So, while I was spending five years in graduate school, getting some math larnin' so I could eventually score standardized exams for peanuts, I wasn't always studying. I spent a lot of time working on this:
It's a self-orthogonal latin square of order ten, which sounds complicated, but isn't really. You've done Sudoku? It's like that, except without the smaller 3x3 parts. Each column and row have each color exactly once in the outside and inside parts of the granny square. Every possible coupling of outside and inside colors is there, and if you flip the thing along the upper-left to lower-right diagonal, the inside and outside colors match. See the upper right corner? It's blue on the inside and black on the outside. The opposite corner is the reverse. This is a pretty nifty mathematical construct that for the longest time was conjectured not to exist. (Seriously, if you asked Euler, it totally would never happen.)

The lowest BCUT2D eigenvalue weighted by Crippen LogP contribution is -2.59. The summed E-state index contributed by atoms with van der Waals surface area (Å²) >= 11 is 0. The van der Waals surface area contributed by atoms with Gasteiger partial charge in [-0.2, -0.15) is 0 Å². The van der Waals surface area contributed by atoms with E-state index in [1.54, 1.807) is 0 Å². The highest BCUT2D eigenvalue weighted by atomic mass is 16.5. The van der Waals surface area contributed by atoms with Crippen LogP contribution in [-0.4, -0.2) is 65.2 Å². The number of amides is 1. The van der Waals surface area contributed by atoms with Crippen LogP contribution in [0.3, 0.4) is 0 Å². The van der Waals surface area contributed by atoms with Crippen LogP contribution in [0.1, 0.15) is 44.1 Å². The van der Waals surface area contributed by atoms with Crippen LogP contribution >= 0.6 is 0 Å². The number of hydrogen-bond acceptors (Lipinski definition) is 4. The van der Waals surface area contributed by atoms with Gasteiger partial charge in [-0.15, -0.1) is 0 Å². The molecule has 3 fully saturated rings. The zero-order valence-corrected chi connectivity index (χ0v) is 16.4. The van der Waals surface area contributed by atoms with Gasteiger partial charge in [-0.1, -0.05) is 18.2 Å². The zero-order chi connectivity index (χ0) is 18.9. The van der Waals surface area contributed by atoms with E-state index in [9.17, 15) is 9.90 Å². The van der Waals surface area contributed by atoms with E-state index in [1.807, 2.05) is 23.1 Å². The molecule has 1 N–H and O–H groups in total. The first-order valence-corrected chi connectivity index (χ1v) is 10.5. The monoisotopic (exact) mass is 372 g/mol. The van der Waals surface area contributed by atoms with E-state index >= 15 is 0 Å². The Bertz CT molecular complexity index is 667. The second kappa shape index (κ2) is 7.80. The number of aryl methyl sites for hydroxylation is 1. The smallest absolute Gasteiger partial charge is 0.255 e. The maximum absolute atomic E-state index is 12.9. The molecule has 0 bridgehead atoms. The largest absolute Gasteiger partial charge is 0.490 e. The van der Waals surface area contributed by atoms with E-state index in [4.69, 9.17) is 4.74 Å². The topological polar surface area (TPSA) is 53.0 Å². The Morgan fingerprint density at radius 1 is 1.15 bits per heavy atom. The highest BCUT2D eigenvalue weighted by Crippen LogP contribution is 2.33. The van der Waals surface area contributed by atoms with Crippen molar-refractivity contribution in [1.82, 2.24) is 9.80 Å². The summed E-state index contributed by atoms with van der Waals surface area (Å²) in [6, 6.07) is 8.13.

I took it to seminar and everyone thought it was cool.
Crafting-wise, it's pretty easy. The hard part is that every square is different. Other than that, it's 100 granny squares in ten colors, done in Red Heart acrylic. They're whipstitched together and there's a border row of single crochet around. Actually, the hard part was assembling in the right order. I looked this particular square up in a journal, so it wasn't like it was a puzzle or anything, but it was still annoying.
It lives on the back of our couch now, when it's not needed for its bright happy warmth.